In both experimental runs, the treatment with the SiCl4 or SiCl4 and H2O reactants was carried out three times. There were three reaction cycles where the SiCl4 or SiCl4 and H2O reactants were recharged to the process chamber and reacted, followed by pump down of the process chamber to 15 mTorr at the end of each reaction cycle. The temperature in the process chamber for halogenation of the substrate surface may range from about 25° C. to about 100° C.; the temperature for these experimental runs was 60° C. The reaction time period for the halogenation of the substrate may range from about 3 minutes to about 30 minutes per cycle; the reaction time period for each cycle during these experimental runs was 3 minutes. The use of three reaction cycles was done to make certain that residual moisture in the process chamber was fully scavenged and that the surface created was that which would be created by the partial pressure(s) of the reactive compounds shown in the table above.

In both experimental runs, after completion of the halogenation of the substrate surface, the substrate surface was reacted with hexanediol. The vapor pressure of the hexanediol 242 in the process chamber may be in the range from about 0.1 Torr to about 0.3 Torr; for these experimental runs, the hexanediol vapor pressure was 0.3 Torr. The temperature in the process chamber may be in the range of about 25° C. to about 100° C.; for these experimental runs, the temperature was 60° C. The reaction time period for the hexanediol may range from about 15 minutes to about 30 minutes; for these experimental runs, the time of reaction was 30 minutes. After completion of the reaction, excess hexanediol was pumped out of the process chamber, using a vacuum pump, down to about 15 mTorr. The contact angle was measured using a Rame-Hart Goniometer, Model 100 apparatus available from Rame-Hart, following the drop shape analysis test method. In the present instance only one reaction cycle with hexanediol was used. In other instances, it may be advantageous to use more than one hexanediol reaction cycle, with a pump down of process chamber volume prior to the charging of hexane diol for each new reaction cycle.

TABLE I
Concentration of Halogen Reactive Sites
As Indicated By Contact Angle
Water Droplet
SiCl4 Vapor H2O Vapor Contact
Run Partial Pressure Partial Pressure Angle*
No. (Torr) (Torr) (°)
1 4.0 0.0 55
2 4.0 1.0 31

*Contact angle measured after treatment of the substrate surface to attach halogen reactive sites, followed by reaction of the substrate surface with hexanediol.

The theoretical contact angle for hexane diol ranges from about 45° to about 55°. Thus, the 55° contact angle measured indicates complete surface coverage of the substrate with hexane diol.

The 31° contact angle measured when water was added to the process chamber at a ratio of 1:4 with respect to SiCl4 indicates that there was a lesser degree of surface coverage by hexane diol. This is expected if only a portion of the —OH groups present on the substrate are converted to chlorine sites.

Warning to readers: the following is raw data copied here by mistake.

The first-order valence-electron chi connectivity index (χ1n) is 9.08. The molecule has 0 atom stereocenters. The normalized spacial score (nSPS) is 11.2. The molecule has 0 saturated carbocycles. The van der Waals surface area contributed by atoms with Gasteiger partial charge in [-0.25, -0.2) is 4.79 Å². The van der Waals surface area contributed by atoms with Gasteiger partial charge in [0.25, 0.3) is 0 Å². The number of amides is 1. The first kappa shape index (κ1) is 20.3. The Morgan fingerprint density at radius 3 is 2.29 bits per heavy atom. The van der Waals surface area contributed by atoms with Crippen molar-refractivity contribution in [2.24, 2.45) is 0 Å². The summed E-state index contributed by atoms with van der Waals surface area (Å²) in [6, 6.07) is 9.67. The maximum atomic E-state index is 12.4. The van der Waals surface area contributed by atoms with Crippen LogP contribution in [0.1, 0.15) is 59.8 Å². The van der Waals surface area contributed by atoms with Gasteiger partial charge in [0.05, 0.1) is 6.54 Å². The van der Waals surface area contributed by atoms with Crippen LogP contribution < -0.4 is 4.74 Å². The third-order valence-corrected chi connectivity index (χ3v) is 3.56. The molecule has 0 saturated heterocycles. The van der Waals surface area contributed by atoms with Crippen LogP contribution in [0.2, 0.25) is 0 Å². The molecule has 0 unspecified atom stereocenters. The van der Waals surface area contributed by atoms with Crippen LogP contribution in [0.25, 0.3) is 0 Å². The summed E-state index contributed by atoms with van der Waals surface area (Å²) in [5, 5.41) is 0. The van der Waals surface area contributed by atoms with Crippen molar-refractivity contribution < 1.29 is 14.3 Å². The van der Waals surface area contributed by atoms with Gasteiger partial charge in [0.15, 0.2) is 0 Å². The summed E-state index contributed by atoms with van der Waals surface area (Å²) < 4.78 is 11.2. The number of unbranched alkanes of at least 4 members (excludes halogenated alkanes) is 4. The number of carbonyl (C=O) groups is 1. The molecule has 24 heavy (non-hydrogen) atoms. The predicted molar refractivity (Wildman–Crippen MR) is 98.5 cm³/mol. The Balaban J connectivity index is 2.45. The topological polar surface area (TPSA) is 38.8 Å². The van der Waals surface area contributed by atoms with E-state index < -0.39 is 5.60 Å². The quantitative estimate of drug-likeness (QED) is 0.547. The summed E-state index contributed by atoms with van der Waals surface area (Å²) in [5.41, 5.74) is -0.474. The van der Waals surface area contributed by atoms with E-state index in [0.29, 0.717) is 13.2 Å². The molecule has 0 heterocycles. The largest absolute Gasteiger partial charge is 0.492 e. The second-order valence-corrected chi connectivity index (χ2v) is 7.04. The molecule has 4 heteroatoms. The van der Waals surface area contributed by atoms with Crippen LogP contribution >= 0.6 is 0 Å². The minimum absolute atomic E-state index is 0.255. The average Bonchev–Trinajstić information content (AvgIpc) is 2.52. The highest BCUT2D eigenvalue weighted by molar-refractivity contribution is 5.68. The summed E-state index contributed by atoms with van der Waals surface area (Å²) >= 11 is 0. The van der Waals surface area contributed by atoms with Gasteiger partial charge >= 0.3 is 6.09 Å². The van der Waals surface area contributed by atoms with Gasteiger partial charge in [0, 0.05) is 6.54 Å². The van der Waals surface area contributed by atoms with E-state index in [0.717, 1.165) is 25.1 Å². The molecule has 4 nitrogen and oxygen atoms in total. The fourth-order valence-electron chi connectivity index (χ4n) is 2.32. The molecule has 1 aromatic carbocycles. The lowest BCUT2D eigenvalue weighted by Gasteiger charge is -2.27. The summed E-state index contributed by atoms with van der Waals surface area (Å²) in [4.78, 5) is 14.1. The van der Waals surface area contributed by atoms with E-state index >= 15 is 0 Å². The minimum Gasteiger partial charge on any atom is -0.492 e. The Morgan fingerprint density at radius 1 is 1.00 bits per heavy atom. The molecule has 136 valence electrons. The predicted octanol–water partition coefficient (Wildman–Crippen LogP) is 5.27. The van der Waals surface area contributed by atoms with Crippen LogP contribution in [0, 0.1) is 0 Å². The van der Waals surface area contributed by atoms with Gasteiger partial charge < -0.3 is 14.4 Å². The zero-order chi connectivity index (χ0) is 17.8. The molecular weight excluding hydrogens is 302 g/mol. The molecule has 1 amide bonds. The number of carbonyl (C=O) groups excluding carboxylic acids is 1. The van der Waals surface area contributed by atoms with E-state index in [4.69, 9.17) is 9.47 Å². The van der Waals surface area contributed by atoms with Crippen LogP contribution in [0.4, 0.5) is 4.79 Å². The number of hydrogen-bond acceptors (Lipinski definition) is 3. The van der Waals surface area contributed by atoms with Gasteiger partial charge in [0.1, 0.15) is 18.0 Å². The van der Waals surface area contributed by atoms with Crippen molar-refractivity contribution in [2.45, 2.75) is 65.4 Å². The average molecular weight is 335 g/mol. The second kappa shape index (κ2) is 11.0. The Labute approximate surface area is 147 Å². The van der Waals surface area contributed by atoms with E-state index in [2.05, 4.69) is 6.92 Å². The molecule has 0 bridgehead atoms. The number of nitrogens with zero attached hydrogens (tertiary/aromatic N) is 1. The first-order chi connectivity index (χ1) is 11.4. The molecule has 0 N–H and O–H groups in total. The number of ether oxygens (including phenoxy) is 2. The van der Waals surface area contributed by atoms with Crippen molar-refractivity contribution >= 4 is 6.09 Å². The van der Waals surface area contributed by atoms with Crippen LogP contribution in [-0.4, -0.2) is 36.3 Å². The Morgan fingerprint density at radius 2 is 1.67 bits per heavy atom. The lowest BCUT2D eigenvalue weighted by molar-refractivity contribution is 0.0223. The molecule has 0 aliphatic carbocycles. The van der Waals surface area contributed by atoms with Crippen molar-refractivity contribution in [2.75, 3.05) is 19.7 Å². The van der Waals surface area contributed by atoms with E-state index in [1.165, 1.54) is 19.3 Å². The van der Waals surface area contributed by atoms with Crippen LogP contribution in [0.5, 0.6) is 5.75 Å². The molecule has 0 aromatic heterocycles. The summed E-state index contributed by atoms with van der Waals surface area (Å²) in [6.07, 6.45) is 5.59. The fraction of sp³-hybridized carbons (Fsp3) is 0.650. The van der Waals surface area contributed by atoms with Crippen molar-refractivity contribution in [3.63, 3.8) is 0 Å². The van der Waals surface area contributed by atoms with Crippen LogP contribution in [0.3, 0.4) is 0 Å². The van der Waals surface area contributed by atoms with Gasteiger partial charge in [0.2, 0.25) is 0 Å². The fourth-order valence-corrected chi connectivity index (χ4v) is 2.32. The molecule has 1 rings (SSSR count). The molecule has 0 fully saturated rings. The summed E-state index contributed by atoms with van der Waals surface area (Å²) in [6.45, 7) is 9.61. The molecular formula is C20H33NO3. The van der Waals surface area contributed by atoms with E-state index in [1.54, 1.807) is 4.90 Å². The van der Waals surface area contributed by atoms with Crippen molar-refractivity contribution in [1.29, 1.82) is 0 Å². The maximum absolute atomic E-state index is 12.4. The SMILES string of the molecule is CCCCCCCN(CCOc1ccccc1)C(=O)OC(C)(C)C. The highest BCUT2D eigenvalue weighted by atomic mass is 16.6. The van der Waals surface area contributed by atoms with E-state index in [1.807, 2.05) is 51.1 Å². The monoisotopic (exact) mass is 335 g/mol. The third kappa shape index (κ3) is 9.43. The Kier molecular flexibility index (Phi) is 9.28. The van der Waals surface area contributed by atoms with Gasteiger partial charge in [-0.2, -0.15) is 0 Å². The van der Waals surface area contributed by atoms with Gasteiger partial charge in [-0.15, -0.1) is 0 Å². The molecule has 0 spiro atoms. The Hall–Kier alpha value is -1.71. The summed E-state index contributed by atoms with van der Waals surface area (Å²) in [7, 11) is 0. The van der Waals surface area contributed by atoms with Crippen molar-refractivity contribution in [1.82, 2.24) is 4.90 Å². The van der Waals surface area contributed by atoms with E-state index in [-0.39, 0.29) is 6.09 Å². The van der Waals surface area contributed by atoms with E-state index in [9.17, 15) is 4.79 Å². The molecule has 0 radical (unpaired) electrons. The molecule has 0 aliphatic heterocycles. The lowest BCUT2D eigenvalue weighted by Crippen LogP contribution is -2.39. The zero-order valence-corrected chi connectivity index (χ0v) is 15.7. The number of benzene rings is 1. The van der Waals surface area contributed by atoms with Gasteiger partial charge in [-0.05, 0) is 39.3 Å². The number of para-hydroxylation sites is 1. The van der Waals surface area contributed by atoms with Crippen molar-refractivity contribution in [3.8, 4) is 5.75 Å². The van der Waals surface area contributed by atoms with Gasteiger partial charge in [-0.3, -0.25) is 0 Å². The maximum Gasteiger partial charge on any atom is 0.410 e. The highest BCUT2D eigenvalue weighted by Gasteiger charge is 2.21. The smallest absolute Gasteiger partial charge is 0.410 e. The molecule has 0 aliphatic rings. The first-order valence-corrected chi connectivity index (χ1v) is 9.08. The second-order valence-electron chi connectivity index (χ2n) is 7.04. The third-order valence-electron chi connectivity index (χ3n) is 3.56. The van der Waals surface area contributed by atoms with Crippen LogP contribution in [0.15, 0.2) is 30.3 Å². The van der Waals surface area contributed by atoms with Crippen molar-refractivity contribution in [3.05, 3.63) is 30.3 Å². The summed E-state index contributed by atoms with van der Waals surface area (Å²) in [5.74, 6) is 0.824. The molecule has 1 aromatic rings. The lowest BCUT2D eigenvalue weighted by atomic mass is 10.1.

The data presented above shows that to obtain a complete chlorination of the substrate surface, the ratio of H2O to SiCl4 should be less than 1:4, typically less than 1:5, as a safety factor.

Functional properties designed to meet the end use application of the finalized product can be tailored by application of a particular organic molecule to the halogenated substrate surface of the kind shown in the schematic FIG. 2B, structure 230. FIG. 2C illustrates the application of vaporous hexanediol 242 to the halogenated substrate surface shown in FIG. 2B structure 230. The vaporous hexanediol 242 was added to the process chamber in which the halogenation (chlorination) of the substrate surface 203 was previously carried out, without the introduction of any moisture to the chamber between halogenation and reaction with hexanediol, to avoid the conversion of the chlorine sites 216 to hydroxyl groups (which would occur if the silicon-chlorine bonds were exposed to a moisture-containing ambient atmosphere). As an alternative to carrying out the reaction with the organic molecule in the chamber in which the halogen is attached to the substrate, it is possible to transfer the substrate to another chamber prior to reaction with the organic molecule, so long as the transfer is carried out under conditions which maintain isolation from moisture and other contaminants which affect the surface reaction product.

The above described exemplary embodiments are not intended to limit the scope of the present invention, as one skilled in the art can, in view of the present disclosure expand such embodiments to correspond with the subject matter of the invention claimed below.

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Classifications
U.S. Classification427/248.1, 427/255.6
International ClassificationC23C16/00
Cooperative ClassificationC23C16/0272, B05D1/185, B05D1/60, C23C16/56, B05D3/142, C23C16/45525, C23C16/45544
European ClassificationB05D1/60, C23C16/02H, C23C16/56, C23C16/455F2, C23C16/455F2D